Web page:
II.The Puerto Rico Dock and Harbor Act, 23 L.P.R.A. § 2510, as it relates to section 2505, contains a provision establishing limitation of actions for pier demurrage fees similar to the six-month statute of limitations provided by the Commerce Code of Puerto Rico. Both govern time for suit in demurrage actions of the kind treated here. See Section 947 of the Commerce Code, 10 L.P.R.A. § 1909; Mortensen Lange v. San Juan Mercantile Corp., 119 D.P.R. 345, 351-56 (1987). The court notes, however, that the Federal Shipping Act, under which PRPA's dock and harbor tariffs are filed if affecting interstate commerce, does not contain a statute of limitations for Shipping Act causes of action, and courts must look to the analogous local state statute to determine whether an action is time-barred. See generally Rodriguez Narvaez v. Nazario, 895 F.2d 38, 41 (1st Cir. 1990). However, the Supreme Court of Puerto Rico has clearly ruled that the general local statute governing the filing of actions for demurrage assessed on account of pier use is Section 947 of the Puerto Rico Commerce Code, 10 L.P.R.A. § 1909. Mortensen Lange, 119 D.P.R. at 351-56. Following Section 947 of the Civil Code, the Puerto Rico Dock and Harbor Act incorporates the same six-month statute of limitations for Section 5.05/5.10 cases. 23 L.P.R.A. §§ 2505 2510. In defining the pertinent statute of limitations, the Puerto Rico Supreme Court has made reference to Spanish law precedent and the text of a similar provision contained in Section 951 of the Spanish Commerce Code. Mortensen Lange, 119 D.P.R. at 354; see also R. Gay de Montilla, Código de Comercio Español Vol. V at 506-07 (Editorial Bosch, Barcelona, 1948).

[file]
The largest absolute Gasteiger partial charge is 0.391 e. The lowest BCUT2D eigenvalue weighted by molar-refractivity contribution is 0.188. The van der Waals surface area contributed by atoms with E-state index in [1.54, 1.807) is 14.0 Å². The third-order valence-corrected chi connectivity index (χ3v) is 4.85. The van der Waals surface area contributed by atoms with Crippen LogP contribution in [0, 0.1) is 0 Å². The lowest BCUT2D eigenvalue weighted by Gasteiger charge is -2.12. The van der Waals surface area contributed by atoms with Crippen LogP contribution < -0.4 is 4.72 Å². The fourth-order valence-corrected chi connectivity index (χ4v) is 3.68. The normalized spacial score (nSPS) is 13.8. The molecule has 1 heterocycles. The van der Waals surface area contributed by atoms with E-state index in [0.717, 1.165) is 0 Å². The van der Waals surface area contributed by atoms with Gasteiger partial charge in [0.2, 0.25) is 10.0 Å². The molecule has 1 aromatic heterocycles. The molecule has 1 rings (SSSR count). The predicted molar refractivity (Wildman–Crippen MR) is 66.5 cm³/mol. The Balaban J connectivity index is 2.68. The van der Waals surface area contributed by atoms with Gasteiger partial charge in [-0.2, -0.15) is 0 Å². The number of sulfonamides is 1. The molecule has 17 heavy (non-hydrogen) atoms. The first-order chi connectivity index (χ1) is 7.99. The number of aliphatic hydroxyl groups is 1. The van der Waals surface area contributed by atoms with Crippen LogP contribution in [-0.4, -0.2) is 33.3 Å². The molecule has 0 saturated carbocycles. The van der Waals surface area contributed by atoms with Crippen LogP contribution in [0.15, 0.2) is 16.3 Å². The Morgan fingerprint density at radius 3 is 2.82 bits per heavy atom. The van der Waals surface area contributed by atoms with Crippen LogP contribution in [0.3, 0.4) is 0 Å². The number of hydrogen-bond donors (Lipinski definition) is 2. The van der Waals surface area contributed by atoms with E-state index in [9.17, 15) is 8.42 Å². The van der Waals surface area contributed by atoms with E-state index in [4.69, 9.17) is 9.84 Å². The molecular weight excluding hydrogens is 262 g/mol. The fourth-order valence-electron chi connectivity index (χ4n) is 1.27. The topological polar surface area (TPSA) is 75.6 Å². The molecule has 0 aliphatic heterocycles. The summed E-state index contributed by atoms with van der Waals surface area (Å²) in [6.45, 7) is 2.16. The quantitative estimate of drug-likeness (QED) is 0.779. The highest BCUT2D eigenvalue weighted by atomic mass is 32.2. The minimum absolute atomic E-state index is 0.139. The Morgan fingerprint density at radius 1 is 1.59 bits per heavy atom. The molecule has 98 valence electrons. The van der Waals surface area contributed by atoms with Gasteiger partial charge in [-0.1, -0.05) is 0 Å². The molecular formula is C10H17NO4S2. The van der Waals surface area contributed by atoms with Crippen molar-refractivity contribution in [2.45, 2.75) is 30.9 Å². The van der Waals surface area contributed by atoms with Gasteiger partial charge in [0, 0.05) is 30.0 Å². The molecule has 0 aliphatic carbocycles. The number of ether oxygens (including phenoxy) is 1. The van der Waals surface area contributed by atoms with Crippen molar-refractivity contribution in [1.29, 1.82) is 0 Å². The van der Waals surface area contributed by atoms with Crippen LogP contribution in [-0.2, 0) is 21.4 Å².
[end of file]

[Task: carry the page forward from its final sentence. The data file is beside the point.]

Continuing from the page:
In the present case, the automobiles were taken to a PRPA facility by the shipper, also a codefendant, and were parked there for quite a long time, before the ships' scheduled arrival beginning in December 1991. The automobiles generated demurrage and the last lot of cars left Puerto Rico for St. Maarten on February 26, 1992. The complaint in this case was filed on February 22, 1995, about three years after the pier-side parking/storage in question. The time-forsuit provision was not extended or interrupted. As a matter of fact, such extension or interruption was not possible, inasmuch as the six-month statute of limitations is a caducity period ("prescripción extintiva") which admits no interruption. Cf. Fireman's Insurance Co. of Newark v. Gulf Puerto Rico Lines, Inc., 349 F. Supp. 952, 957-58 (D.P.R. 1972); Mortensen Lange, 119 D.P.R. at 351; R. Gay de Montilla, Código de Comercio Español Vol. V at 506-07 (Editorial Bosch, Barcelona, 1948); Joaquín Garrigues, Curso de Derecho Mercantil Vol. IV at 38-39 (Editorial Temis, Bogotá, 1979); José María Martínez Val, Derecho Mercantil at 447-50 (Editorial Bosch, Barcelona, 1979).
Although not material for caducity and Commercial Code considerations, this record confirms that there is no excuse for the delay in filing this action. Almost three years elapsed before the filing of the action in reference to a cause of action that is extinguished and is not enforceable after six months under local law.